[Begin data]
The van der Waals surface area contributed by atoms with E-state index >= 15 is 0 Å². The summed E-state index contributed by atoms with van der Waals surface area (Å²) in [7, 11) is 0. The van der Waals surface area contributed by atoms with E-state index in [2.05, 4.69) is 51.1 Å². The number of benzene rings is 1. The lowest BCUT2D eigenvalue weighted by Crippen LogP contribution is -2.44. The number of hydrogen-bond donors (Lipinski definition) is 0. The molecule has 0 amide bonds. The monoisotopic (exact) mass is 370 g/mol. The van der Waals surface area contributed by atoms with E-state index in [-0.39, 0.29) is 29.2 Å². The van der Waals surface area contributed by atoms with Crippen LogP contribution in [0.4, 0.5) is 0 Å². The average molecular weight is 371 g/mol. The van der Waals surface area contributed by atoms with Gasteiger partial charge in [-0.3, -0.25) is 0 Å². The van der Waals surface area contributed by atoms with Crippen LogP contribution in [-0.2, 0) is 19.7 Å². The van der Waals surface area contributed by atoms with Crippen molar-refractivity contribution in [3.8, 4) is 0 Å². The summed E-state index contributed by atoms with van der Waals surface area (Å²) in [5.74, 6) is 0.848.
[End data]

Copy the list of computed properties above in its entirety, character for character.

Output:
The van der Waals surface area contributed by atoms with E-state index >= 15 is 0 Å². The summed E-state index contributed by atoms with van der Waals surface area (Å²) in [7, 11) is 0. The van der Waals surface area contributed by atoms with E-state index in [2.05, 4.69) is 51.1 Å². The number of benzene rings is 1. The lowest BCUT2D eigenvalue weighted by Crippen LogP contribution is -2.44. The number of hydrogen-bond donors (Lipinski definition) is 0. The molecule has 0 amide bonds. The monoisotopic (exact) mass is 370 g/mol. The van der Waals surface area contributed by atoms with E-state index in [-0.39, 0.29) is 29.2 Å². The van der Waals surface area contributed by atoms with Crippen LogP contribution in [0.4, 0.5) is 0 Å². The average molecular weight is 371 g/mol. The van der Waals surface area contributed by atoms with Gasteiger partial charge in [-0.3, -0.25) is 0 Å². The van der Waals surface area contributed by atoms with Crippen LogP contribution in [-0.2, 0) is 19.7 Å². The van der Waals surface area contributed by atoms with Crippen molar-refractivity contribution in [3.8, 4) is 0 Å². The summed E-state index contributed by atoms with van der Waals surface area (Å²) in [5.74, 6) is 0.848.